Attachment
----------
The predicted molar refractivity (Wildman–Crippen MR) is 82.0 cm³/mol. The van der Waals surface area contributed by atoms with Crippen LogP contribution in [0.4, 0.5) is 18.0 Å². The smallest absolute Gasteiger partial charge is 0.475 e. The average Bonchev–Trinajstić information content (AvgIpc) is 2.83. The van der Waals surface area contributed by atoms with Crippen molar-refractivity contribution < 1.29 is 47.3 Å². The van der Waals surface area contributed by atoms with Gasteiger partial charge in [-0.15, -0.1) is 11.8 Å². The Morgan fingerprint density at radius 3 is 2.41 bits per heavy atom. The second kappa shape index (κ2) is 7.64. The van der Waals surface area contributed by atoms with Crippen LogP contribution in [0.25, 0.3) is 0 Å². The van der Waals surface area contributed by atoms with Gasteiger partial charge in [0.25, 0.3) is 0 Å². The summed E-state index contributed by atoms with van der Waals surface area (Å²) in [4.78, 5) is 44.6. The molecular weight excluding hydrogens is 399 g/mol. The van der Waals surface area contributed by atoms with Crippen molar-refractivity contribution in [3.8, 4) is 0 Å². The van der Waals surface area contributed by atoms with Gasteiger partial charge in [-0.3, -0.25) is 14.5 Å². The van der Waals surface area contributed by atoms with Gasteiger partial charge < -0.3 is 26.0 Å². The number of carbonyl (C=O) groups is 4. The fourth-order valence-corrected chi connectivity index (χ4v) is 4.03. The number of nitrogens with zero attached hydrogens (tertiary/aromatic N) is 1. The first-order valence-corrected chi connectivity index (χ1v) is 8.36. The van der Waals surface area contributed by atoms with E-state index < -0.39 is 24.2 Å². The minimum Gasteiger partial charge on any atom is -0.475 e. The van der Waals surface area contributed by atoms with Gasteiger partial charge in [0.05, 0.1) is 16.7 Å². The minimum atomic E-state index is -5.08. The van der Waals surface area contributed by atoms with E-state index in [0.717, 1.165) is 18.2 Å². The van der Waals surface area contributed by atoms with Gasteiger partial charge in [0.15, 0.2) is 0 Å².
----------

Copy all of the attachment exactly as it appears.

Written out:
The predicted molar refractivity (Wildman–Crippen MR) is 82.0 cm³/mol. The van der Waals surface area contributed by atoms with Crippen LogP contribution in [0.4, 0.5) is 18.0 Å². The smallest absolute Gasteiger partial charge is 0.475 e. The average Bonchev–Trinajstić information content (AvgIpc) is 2.83. The van der Waals surface area contributed by atoms with Crippen molar-refractivity contribution < 1.29 is 47.3 Å². The van der Waals surface area contributed by atoms with Gasteiger partial charge in [-0.15, -0.1) is 11.8 Å². The Morgan fingerprint density at radius 3 is 2.41 bits per heavy atom. The second kappa shape index (κ2) is 7.64. The van der Waals surface area contributed by atoms with Crippen LogP contribution in [0.25, 0.3) is 0 Å². The van der Waals surface area contributed by atoms with Gasteiger partial charge in [0.25, 0.3) is 0 Å². The summed E-state index contributed by atoms with van der Waals surface area (Å²) in [4.78, 5) is 44.6. The molecular weight excluding hydrogens is 399 g/mol. The van der Waals surface area contributed by atoms with Crippen molar-refractivity contribution in [3.8, 4) is 0 Å². The van der Waals surface area contributed by atoms with Gasteiger partial charge in [-0.3, -0.25) is 14.5 Å². The van der Waals surface area contributed by atoms with Gasteiger partial charge < -0.3 is 26.0 Å². The number of carbonyl (C=O) groups is 4. The fourth-order valence-corrected chi connectivity index (χ4v) is 4.03. The number of nitrogens with zero attached hydrogens (tertiary/aromatic N) is 1. The first-order valence-corrected chi connectivity index (χ1v) is 8.36. The van der Waals surface area contributed by atoms with E-state index < -0.39 is 24.2 Å². The minimum Gasteiger partial charge on any atom is -0.475 e. The van der Waals surface area contributed by atoms with Gasteiger partial charge in [0.05, 0.1) is 16.7 Å². The minimum atomic E-state index is -5.08. The van der Waals surface area contributed by atoms with E-state index in [0.717, 1.165) is 18.2 Å². The van der Waals surface area contributed by atoms with Gasteiger partial charge in [0.15, 0.2) is 0 Å².